After earning their M.D., physicians complete a residency that lasts about three to eight years. After finishing residency, a physician interested in psychiatry might choose to earn board certification as a psychiatrist. They can then treat patients at public or private psychiatric hospitals, medical centers, schools and universities, government instructions and private practices.

How to choose a therapy degree

Here are a few steps you can take to earn a degree related to the therapy field:

1. Determine which type of therapy interests you

There are many types of therapy, from cognitive to behavioral therapy. Some may require more advanced degrees than others. Determining which type of therapy most interests you is a useful first step to earning the right degree. Think about the types of patients or settings you're most interested in and research the specific issues you feel you may be best at treating.

2. Research the level of education required

After deciding on the type of therapy that most interests you, research the education necessary to become a certified therapist, including the recommended degree for your area of interest. A more advanced degree in psychology, medicine or social work may provide you with additional opportunities to specialize and treat patients. While many therapy positions require a graduate degree, others may simply require a license. Regardless of the requirements, having a degree can give you the skills necessary to earn your license and even obtain additional certifications.

3. Look for programs that offer the degree you want

You can look for undergraduate or graduate programs in psychology or social work online. Before choosing a program, it's useful to research your career options, financial aid and scholarships options and the program's admission requirements. You may also want to see if any faculty in the program specializes in your specific area of interest. For master's and Ph.D. programs, it's useful to contact the prospective program adviser and see if they're willing to accept new students before you submit any materials.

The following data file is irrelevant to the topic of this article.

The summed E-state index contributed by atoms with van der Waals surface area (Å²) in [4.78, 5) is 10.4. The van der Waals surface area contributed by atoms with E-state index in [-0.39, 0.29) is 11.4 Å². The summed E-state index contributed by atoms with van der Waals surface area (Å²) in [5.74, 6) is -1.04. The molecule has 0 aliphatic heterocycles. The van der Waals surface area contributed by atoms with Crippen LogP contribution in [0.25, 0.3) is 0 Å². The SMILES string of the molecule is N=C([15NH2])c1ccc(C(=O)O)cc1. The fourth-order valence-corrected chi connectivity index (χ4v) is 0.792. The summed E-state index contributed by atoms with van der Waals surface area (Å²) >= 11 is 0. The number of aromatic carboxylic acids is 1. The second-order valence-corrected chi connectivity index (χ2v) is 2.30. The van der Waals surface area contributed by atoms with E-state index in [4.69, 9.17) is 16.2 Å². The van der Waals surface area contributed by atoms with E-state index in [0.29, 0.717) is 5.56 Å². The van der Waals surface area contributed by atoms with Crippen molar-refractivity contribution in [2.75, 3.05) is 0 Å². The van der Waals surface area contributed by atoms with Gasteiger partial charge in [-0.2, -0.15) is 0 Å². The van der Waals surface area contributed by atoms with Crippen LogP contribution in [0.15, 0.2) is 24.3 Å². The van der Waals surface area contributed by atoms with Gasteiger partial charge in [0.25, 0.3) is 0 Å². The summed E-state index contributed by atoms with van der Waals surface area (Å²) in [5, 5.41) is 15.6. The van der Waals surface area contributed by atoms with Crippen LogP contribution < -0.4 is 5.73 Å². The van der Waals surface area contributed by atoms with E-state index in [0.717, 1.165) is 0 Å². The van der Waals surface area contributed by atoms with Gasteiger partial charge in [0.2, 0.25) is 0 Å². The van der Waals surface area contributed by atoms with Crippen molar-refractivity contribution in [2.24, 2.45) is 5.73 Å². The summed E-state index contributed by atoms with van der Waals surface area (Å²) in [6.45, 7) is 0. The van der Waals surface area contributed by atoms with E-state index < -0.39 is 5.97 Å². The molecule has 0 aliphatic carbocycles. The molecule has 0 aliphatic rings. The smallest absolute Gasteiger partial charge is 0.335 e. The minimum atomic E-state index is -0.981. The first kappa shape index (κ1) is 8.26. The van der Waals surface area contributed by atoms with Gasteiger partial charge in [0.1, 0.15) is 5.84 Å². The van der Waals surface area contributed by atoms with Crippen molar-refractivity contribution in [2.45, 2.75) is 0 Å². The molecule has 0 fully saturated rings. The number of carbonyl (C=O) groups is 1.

4. Begin applying to programs

Individual application requirements may differ, depending on the program. If you're pursuing an advanced degree in psychology or social work, the program you're applying to may require you to complete a standardized test as part of your application. It may help you to take practice tests and courses before you apply to programs. This way, you can become more familiar with key concepts. Graduate schools and doctorate programs also may require you to submit work experience, as well as letters of recommendation.

Related: Everything You Need To Know About How To Become a Therapist

Tips for choosing the right therapy degree for you

Here are a few tips to help you choose the right degree for the type of therapy that most interests you:

Research the format of the degree program

When choosing a degree, consider whether you want to take classes online or in person. Online classes may offer you additional flexibility and can make it easier to complete your degree from home while you work. If you're interested in interacting more directly with faculty and researching issues that relate directly to the field of therapy, you may prefer to enroll in a more traditional program.

Think about your long-term career goals

What you plan to do after graduation can influence the program you end up attending. It's important to think about what you ultimately plan to do with your degree and what type of therapist you hope to become. The mental health field allows for plenty of specialization, so it's useful to consider the individual specializations that each degree program offers.

Consider the reputation of the program

Be sure to read reviews of the programs you're planning to apply to and look for student feedback. Consider the credentials of the faculty and whether faculty members are actively involved in research. You may also want to see the program's job placement rates.